Module 9b: Am I Writing an Annotated Bibliography or a Literature Review?

Differences Between an Annotated Bibliography and a Literature Review

The biggest challenge that you can encounter when you are writing a Literature Review is how to present the relevant studies.  You have spent hours researching and reviewing journal articles about research studies that are relevant to your topic. You want to share them and the easiest way is to describe each of the studies in a paragraph or two.  This is a logical process, but it can get confusing to your readers if you just bombard them with study after study without any additional narrative that ties them together.  This sort of content presentation is called an Annotated Bibliography.

Annotated Bibliography

When the emphasis of a written document is individual articles, then is it called an Annotated Bibliography.
An Annotated Bibliography is defined as a list of citations to books, articles, and documents. Each citation is followed by a brief (usually about 150 words) descriptive and evaluative paragraph, the annotation. The purpose of the annotation is to inform the reader of the relevance, accuracy, and quality of the sources cited. (Engle, 2016)

Annotated Bibliography Example:

A Literature Review

Galvin defines a Literature Review as “a well-written analytical narrative that brings readers up-to-date on what is known about a given topic.” (p.11)   Helen Mongan-Rallis (2006) states that a literature review “goes well beyond merely summarizing professional literature.  It focuses on a specific topic of interest to you and includes a critical analysis of the relationship between different works, and relating this research to your work.“

We are writing an Integrative Review which “reviews, critiques, and synthesizes the representative literature on a topic in an integrated way that new frameworks . . . are generated.”  This type of review includes all of the studies that the author can find that are relevant to a specific topic or theme in the research. The studies are organized using the topics/themes as the framework, not the articles. (USC Libraries, 2005)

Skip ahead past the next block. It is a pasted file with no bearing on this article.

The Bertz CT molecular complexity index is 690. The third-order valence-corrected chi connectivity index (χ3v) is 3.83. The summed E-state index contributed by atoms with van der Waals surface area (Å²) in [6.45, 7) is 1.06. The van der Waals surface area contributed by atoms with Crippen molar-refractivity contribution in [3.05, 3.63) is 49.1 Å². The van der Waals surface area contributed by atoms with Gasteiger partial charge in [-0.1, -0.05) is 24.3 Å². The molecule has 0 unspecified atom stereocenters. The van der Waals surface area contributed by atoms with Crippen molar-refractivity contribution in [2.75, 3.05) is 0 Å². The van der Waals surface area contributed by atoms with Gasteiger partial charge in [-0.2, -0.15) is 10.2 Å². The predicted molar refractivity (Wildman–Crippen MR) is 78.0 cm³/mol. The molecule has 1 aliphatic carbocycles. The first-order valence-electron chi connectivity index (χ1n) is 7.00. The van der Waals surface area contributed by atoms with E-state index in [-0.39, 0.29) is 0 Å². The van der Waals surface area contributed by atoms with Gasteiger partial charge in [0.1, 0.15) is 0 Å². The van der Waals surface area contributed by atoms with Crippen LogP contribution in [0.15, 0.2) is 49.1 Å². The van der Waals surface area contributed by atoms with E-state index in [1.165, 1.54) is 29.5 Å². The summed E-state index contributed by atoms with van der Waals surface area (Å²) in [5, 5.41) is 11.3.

Buttram, MacMillan, and Koch (2012) created a table that compares Annotated Bibliographies with Literature Reviews.  This graphic contrasts the purpose, structure, and components found in each of this genre.

Furthermore, they created a figure that describes how an annotated bibliography can feed into a literature review.  This is especially useful because it depicts how appropriate studies are compared and contrasted throughout a literature review.  The review is driven by the topics/themes, not the research.  The research is just used to provide the necessary foundation for discussing each topic/theme.

An annotated bibliography might be a valuable way to organize your research, but ultimately you will want to use your findings to share and substantiate your interpretation of how studies have explored the various themes and subthemes of your selected research topic.

Is it clearer now?  What are the realizations that you experienced?  Are you still confused about the structure or intent of a literature review? 

Please answer these questions and provide any other resources that you may deem useful for you colleagues by placing them in the comments section of this RWLD.


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